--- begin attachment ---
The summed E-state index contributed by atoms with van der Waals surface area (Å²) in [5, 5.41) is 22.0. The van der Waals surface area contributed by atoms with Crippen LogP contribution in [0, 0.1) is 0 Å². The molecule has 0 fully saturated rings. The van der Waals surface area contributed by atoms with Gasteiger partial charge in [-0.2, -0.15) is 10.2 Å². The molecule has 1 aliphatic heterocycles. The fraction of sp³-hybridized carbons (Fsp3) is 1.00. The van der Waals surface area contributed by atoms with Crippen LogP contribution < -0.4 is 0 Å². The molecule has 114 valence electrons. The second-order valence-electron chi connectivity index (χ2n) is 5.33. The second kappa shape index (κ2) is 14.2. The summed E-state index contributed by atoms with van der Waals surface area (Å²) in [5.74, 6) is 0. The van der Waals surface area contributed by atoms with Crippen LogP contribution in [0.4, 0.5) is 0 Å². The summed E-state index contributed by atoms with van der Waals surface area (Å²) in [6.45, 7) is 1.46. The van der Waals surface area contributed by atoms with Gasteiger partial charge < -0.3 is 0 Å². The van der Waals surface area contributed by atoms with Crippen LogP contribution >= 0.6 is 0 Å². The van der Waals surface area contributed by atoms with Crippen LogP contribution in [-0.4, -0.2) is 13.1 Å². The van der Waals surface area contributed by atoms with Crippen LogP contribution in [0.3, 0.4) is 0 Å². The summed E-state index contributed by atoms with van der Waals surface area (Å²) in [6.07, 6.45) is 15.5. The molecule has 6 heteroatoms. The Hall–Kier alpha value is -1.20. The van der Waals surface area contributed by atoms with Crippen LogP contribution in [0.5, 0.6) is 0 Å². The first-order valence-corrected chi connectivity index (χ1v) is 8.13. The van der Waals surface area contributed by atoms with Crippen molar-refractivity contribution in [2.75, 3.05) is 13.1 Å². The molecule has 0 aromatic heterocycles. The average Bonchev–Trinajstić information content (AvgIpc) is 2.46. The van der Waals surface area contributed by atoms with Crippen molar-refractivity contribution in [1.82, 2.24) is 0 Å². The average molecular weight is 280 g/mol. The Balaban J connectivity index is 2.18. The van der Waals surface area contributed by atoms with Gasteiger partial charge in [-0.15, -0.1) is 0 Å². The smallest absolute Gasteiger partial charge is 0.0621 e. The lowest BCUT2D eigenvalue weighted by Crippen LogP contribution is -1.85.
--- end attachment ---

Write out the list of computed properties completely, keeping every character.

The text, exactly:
The summed E-state index contributed by atoms with van der Waals surface area (Å²) in [5, 5.41) is 22.0. The van der Waals surface area contributed by atoms with Crippen LogP contribution in [0, 0.1) is 0 Å². The molecule has 0 fully saturated rings. The van der Waals surface area contributed by atoms with Gasteiger partial charge in [-0.2, -0.15) is 10.2 Å². The molecule has 1 aliphatic heterocycles. The fraction of sp³-hybridized carbons (Fsp3) is 1.00. The van der Waals surface area contributed by atoms with Crippen LogP contribution < -0.4 is 0 Å². The molecule has 114 valence electrons. The second-order valence-electron chi connectivity index (χ2n) is 5.33. The second kappa shape index (κ2) is 14.2. The summed E-state index contributed by atoms with van der Waals surface area (Å²) in [5.74, 6) is 0. The van der Waals surface area contributed by atoms with Crippen LogP contribution in [0.4, 0.5) is 0 Å². The summed E-state index contributed by atoms with van der Waals surface area (Å²) in [6.45, 7) is 1.46. The van der Waals surface area contributed by atoms with Gasteiger partial charge < -0.3 is 0 Å². The van der Waals surface area contributed by atoms with Crippen LogP contribution >= 0.6 is 0 Å². The van der Waals surface area contributed by atoms with Crippen LogP contribution in [-0.4, -0.2) is 13.1 Å². The van der Waals surface area contributed by atoms with Crippen LogP contribution in [0.3, 0.4) is 0 Å². The summed E-state index contributed by atoms with van der Waals surface area (Å²) in [6.07, 6.45) is 15.5. The molecule has 6 heteroatoms. The Hall–Kier alpha value is -1.20. The van der Waals surface area contributed by atoms with Crippen LogP contribution in [0.5, 0.6) is 0 Å². The first-order valence-corrected chi connectivity index (χ1v) is 8.13. The van der Waals surface area contributed by atoms with Crippen molar-refractivity contribution in [2.75, 3.05) is 13.1 Å². The molecule has 0 aromatic heterocycles. The average Bonchev–Trinajstić information content (AvgIpc) is 2.46. The van der Waals surface area contributed by atoms with Crippen molar-refractivity contribution in [1.82, 2.24) is 0 Å². The average molecular weight is 280 g/mol. The Balaban J connectivity index is 2.18. The van der Waals surface area contributed by atoms with Gasteiger partial charge in [-0.15, -0.1) is 0 Å². The smallest absolute Gasteiger partial charge is 0.0621 e. The lowest BCUT2D eigenvalue weighted by Crippen LogP contribution is -1.85.